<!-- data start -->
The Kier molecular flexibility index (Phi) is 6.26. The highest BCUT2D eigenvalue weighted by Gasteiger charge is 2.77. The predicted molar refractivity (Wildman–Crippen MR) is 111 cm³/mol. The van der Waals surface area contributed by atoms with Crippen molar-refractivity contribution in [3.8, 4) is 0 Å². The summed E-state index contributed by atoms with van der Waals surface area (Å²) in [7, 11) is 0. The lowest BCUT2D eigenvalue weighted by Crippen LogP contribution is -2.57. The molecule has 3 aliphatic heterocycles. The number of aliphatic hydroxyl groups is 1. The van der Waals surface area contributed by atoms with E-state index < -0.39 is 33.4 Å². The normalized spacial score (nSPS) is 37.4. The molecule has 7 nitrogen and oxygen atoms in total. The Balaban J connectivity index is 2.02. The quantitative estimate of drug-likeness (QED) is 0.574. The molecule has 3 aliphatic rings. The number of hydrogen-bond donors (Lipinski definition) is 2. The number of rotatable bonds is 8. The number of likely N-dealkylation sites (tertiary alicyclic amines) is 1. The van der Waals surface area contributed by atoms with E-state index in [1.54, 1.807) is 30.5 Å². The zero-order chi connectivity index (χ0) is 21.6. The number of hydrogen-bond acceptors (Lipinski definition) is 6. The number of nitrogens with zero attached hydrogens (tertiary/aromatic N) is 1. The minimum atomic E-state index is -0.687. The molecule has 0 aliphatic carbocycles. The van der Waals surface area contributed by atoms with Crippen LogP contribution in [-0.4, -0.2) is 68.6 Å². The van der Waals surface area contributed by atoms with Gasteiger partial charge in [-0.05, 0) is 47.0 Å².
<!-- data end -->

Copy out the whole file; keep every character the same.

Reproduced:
The Kier molecular flexibility index (Phi) is 6.26. The highest BCUT2D eigenvalue weighted by Gasteiger charge is 2.77. The predicted molar refractivity (Wildman–Crippen MR) is 111 cm³/mol. The van der Waals surface area contributed by atoms with Crippen molar-refractivity contribution in [3.8, 4) is 0 Å². The summed E-state index contributed by atoms with van der Waals surface area (Å²) in [7, 11) is 0. The lowest BCUT2D eigenvalue weighted by Crippen LogP contribution is -2.57. The molecule has 3 aliphatic heterocycles. The number of aliphatic hydroxyl groups is 1. The van der Waals surface area contributed by atoms with E-state index < -0.39 is 33.4 Å². The normalized spacial score (nSPS) is 37.4. The molecule has 7 nitrogen and oxygen atoms in total. The Balaban J connectivity index is 2.02. The quantitative estimate of drug-likeness (QED) is 0.574. The molecule has 3 aliphatic rings. The number of hydrogen-bond donors (Lipinski definition) is 2. The number of rotatable bonds is 8. The number of likely N-dealkylation sites (tertiary alicyclic amines) is 1. The van der Waals surface area contributed by atoms with E-state index in [1.54, 1.807) is 30.5 Å². The zero-order chi connectivity index (χ0) is 21.6. The number of hydrogen-bond acceptors (Lipinski definition) is 6. The number of nitrogens with zero attached hydrogens (tertiary/aromatic N) is 1. The minimum atomic E-state index is -0.687. The molecule has 0 aliphatic carbocycles. The van der Waals surface area contributed by atoms with Crippen LogP contribution in [-0.4, -0.2) is 68.6 Å². The van der Waals surface area contributed by atoms with Gasteiger partial charge in [-0.05, 0) is 47.0 Å².